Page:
there were constant losses an occasional small gain would give me hope,

like the carrot before the donkey’s nose.”

By the end of 1953, the original stake of $3,000, plus the $8,000 profit from Brilund, had been whittled down to $5,800. Disillusioned but undaunted Darvas decided to give up the Canadian market. He moved to the greener pastures of New York and the allure of Wall Street.


Darvas the Fundamentalist

Darvas severed all ties with the Canadian market and decided to start afresh. He topped up his account to a nice round $10,000.


After doing his homework Darvas finally decided to dip his toes into the Wall Street market and start trading. His first step was an obvious one and something that no doubt most people have tried without much success.


He rang his new broker and:

“Trying to be the old financial hand, simply asked what was good.

I realize now this enquiry was more suitable for a butcher but the broker

was up to it. He suggested several safe stocks.”


A few of those stocks began to rise immediately and Darvas was sure that he was on the right track with his new broker. Darvas felt that the broker’s advice was no longer in the “hot tip” category but was valid news based on sound logic and current economic events.


Darvas continued to trade constantly. Unfortunately his early success was due primarily to a bull market rather than any wonderful broker research or other insight into the market. It would have been difficult not to choose the odd stock that was rising.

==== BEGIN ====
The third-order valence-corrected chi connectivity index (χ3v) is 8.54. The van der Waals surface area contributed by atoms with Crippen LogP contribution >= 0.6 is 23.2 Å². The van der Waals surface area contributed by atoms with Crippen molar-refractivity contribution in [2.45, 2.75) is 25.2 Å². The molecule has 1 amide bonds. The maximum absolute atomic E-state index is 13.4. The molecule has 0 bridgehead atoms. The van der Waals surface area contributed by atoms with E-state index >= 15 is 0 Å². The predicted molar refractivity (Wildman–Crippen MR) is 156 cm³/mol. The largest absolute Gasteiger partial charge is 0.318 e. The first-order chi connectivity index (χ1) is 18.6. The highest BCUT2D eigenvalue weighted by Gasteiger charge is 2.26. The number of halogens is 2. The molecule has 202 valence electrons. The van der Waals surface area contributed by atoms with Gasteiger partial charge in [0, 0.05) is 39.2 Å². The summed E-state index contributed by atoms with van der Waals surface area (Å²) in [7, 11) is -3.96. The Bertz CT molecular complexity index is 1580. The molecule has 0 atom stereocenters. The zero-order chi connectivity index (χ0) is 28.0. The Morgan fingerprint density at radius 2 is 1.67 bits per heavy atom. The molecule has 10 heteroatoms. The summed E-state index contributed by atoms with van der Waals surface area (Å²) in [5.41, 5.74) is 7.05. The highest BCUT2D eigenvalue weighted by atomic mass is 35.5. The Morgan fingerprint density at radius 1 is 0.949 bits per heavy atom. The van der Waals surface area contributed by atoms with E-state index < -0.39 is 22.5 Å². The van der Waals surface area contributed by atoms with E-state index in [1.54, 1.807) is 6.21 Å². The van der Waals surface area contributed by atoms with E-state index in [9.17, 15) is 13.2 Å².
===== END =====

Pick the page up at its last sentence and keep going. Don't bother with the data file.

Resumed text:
Buoyed by his apparent success Darvas began to study books on market terminology and how to trade successfully. He subscribed to as many newsletters and tip sheets as he could find. He became a voracious reader of all things financial. Slowly he began to question the validity of these newsletters. They often contradicted each other; a buy in one tip sheet or newsletter was a sell in another.


Compounding his problems Darvas began to realize that brokerage became a major part of each transaction as he jumped in and out of stocks. This led to the realization that many of the old market adages were of no relevance, like “you cannot go broke taking a profit.” Of course you can, if your profits are smaller than your losses. Another is “buy cheap, sell dear.” This seemed like sound logic to Darvas so off he went to buy “cheap” stocks, or stocks that were a bargain and undervalued. Darvas found that these stocks “stuck to his fingers like tar.” Through all these experiences Darvas began to reach certain conclusions. Unlike most potential traders he learned from each series of mistakes. Darvas began to outline some rules that would ultimately be part of the overall plan that led to his great success.